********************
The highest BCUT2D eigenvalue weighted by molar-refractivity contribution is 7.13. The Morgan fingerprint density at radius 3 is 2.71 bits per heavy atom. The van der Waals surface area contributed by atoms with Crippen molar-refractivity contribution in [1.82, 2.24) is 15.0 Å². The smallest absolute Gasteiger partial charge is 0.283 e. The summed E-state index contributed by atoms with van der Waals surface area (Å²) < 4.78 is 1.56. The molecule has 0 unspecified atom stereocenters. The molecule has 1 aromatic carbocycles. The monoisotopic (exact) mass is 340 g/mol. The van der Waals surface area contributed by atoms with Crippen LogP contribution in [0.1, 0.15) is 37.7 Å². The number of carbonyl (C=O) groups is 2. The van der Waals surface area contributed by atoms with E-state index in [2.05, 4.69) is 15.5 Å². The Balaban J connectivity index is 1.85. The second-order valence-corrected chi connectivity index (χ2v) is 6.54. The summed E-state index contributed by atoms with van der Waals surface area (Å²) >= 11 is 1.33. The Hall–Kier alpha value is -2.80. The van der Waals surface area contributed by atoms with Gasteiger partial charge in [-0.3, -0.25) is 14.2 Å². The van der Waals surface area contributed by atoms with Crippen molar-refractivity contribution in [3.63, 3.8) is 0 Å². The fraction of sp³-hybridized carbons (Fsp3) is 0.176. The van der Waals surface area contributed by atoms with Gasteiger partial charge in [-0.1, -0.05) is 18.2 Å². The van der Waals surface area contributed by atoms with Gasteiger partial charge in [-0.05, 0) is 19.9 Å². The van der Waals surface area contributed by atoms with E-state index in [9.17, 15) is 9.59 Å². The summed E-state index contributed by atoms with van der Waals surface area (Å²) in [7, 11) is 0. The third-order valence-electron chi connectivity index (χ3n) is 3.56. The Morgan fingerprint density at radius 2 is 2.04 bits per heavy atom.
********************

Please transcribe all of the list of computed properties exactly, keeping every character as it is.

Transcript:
The highest BCUT2D eigenvalue weighted by molar-refractivity contribution is 7.13. The Morgan fingerprint density at radius 3 is 2.71 bits per heavy atom. The van der Waals surface area contributed by atoms with Crippen molar-refractivity contribution in [1.82, 2.24) is 15.0 Å². The smallest absolute Gasteiger partial charge is 0.283 e. The summed E-state index contributed by atoms with van der Waals surface area (Å²) < 4.78 is 1.56. The molecule has 0 unspecified atom stereocenters. The molecule has 1 aromatic carbocycles. The monoisotopic (exact) mass is 340 g/mol. The van der Waals surface area contributed by atoms with Crippen LogP contribution in [0.1, 0.15) is 37.7 Å². The number of carbonyl (C=O) groups is 2. The van der Waals surface area contributed by atoms with E-state index in [2.05, 4.69) is 15.5 Å². The Balaban J connectivity index is 1.85. The second-order valence-corrected chi connectivity index (χ2v) is 6.54. The summed E-state index contributed by atoms with van der Waals surface area (Å²) >= 11 is 1.33. The Hall–Kier alpha value is -2.80. The van der Waals surface area contributed by atoms with Gasteiger partial charge in [-0.3, -0.25) is 14.2 Å². The van der Waals surface area contributed by atoms with Crippen molar-refractivity contribution in [3.63, 3.8) is 0 Å². The fraction of sp³-hybridized carbons (Fsp3) is 0.176. The van der Waals surface area contributed by atoms with Gasteiger partial charge in [-0.1, -0.05) is 18.2 Å². The van der Waals surface area contributed by atoms with Gasteiger partial charge in [-0.05, 0) is 19.9 Å². The van der Waals surface area contributed by atoms with E-state index in [9.17, 15) is 9.59 Å². The summed E-state index contributed by atoms with van der Waals surface area (Å²) in [7, 11) is 0. The third-order valence-electron chi connectivity index (χ3n) is 3.56. The Morgan fingerprint density at radius 2 is 2.04 bits per heavy atom.